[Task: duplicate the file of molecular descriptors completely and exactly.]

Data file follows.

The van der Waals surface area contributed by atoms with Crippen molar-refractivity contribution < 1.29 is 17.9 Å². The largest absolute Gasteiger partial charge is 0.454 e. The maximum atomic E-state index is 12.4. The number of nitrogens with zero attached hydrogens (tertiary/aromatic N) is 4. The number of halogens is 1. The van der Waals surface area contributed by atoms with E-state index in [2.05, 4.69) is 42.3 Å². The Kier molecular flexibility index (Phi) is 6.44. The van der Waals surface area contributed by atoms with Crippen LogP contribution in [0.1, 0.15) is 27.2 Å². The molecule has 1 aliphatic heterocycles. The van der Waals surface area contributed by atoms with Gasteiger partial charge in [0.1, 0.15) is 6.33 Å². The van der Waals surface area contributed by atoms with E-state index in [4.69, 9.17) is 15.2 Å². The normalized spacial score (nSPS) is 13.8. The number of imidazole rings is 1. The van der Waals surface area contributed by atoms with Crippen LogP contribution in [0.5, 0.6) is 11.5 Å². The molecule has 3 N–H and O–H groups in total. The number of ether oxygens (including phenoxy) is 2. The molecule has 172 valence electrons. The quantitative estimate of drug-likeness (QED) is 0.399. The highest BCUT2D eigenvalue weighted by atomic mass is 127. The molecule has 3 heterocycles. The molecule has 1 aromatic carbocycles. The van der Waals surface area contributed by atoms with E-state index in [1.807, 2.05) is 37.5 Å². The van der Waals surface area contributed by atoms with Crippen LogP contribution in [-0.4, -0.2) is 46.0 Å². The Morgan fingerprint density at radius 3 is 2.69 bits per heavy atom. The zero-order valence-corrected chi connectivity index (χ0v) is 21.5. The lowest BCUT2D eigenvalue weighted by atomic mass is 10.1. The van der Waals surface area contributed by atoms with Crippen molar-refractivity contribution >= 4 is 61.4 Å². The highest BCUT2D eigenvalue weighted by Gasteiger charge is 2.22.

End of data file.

The van der Waals surface area contributed by atoms with Crippen molar-refractivity contribution < 1.29 is 17.9 Å². The largest absolute Gasteiger partial charge is 0.454 e. The maximum atomic E-state index is 12.4. The number of nitrogens with zero attached hydrogens (tertiary/aromatic N) is 4. The number of halogens is 1. The van der Waals surface area contributed by atoms with E-state index in [2.05, 4.69) is 42.3 Å². The Kier molecular flexibility index (Phi) is 6.44. The van der Waals surface area contributed by atoms with Crippen LogP contribution in [0.1, 0.15) is 27.2 Å². The molecule has 1 aliphatic heterocycles. The van der Waals surface area contributed by atoms with Gasteiger partial charge in [0.1, 0.15) is 6.33 Å². The van der Waals surface area contributed by atoms with E-state index in [4.69, 9.17) is 15.2 Å². The normalized spacial score (nSPS) is 13.8. The number of imidazole rings is 1. The van der Waals surface area contributed by atoms with Crippen LogP contribution in [0.5, 0.6) is 11.5 Å². The molecule has 3 N–H and O–H groups in total. The number of ether oxygens (including phenoxy) is 2. The molecule has 172 valence electrons. The quantitative estimate of drug-likeness (QED) is 0.399. The highest BCUT2D eigenvalue weighted by atomic mass is 127. The molecule has 3 heterocycles. The molecule has 1 aromatic carbocycles. The van der Waals surface area contributed by atoms with E-state index in [1.807, 2.05) is 37.5 Å². The van der Waals surface area contributed by atoms with Crippen LogP contribution in [-0.4, -0.2) is 46.0 Å². The Morgan fingerprint density at radius 3 is 2.69 bits per heavy atom. The zero-order valence-corrected chi connectivity index (χ0v) is 21.5. The lowest BCUT2D eigenvalue weighted by atomic mass is 10.1. The van der Waals surface area contributed by atoms with Crippen molar-refractivity contribution >= 4 is 61.4 Å². The highest BCUT2D eigenvalue weighted by Gasteiger charge is 2.22.